Not so long ago, college was not only a place to continue a youth’s education but also a time to grow, mature and to simply experience and enjoy life with a little more freedom. The rising costs of college coupled with the challenging economic times has, for most, completely changed the emphasis on what is most important about sending a child to college.
Job security and economic independence are what families are now looking for from their tuition dollars. Mom and Dad are simply hoping that their kids can obtain an education and/or training that will allow them to obtain a job that will provide them an income and standard of living that justifies the expense of college.
Because of these changes, the college selection process needs to change also, and so does the approach that Mom and Dad take to pay for college. It boils down to an investment decision. In other words, the school and major selection are components of the “return” that one will receive on their tuition dollars.
School selection should take into account the percentage of students that graduate, the percentage of students that graduate within 4 years, the placement ratio of graduates into jobs of their field, and the net cost of college after factoring in financial aid and scholarships. Certainly, a proper fit for the student based on size, distance from home and geographical location are all also very important non-financial components that should be included.
Career or major selection should be a good fit for the student’s “hard wiring”, or said another way, what suits his/her personality. Future job outlook and earning potential for a prospective career should also be taken into account. Considering these factors will increase the likelihood of providing the student a future that they are looking for.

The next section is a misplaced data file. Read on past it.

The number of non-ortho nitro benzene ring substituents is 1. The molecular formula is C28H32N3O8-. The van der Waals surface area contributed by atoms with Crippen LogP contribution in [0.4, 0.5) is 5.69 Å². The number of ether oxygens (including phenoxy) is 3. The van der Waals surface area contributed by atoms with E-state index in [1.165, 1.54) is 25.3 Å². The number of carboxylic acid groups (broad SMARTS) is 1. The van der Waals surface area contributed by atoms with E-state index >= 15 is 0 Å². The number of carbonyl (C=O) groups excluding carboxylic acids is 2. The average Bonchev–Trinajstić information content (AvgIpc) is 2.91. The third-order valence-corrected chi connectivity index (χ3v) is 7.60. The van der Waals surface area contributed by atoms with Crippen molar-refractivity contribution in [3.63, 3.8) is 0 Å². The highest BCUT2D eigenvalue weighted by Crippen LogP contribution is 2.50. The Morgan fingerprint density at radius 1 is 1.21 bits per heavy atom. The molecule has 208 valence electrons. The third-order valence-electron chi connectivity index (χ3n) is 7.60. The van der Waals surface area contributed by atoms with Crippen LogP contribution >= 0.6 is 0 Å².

School costs should be weighed against income potential from the desired education from that institution. Furthermore, consideration should be given as to whether or not the prestige of the school that one may be paying a premium for is justified based on the income potential. For example, a private school that has an annual cost of $50,000 per year that will likely provide a student a similar job opportunity from a public school that costs $25,000 might not be a wise financial decision.
Mom and Dad need to also determine how much of their income and how many of their assets they can pledge toward college before it impacts their own financial future. Once that determination has been made, the residual costs of college will likely be financed by the student through loans. Parents should make sure that their student completely understands the financial impact of taking on student loans. Based on the horrendous state of the student loan industry, it is quite clear that individuals are obligating themselves to debts that they will have no ability to pay back without serious impact on their future.
College is big business and should be approached that way. All parents want their students to enjoy their college years; however, the emphasis needs to be on preparing for economic success after college.
We are in the business of helping families through the major life transition of sending their children to college. For many, it will be the most expensive time of their lives and, if not handled properly, could cost them their retirement. If you or someone you know needs the help and guidance of a trained financial professional, don’t hesitate to contact me. Remember, you shouldn’t have to choose between your child’s college and your retirement.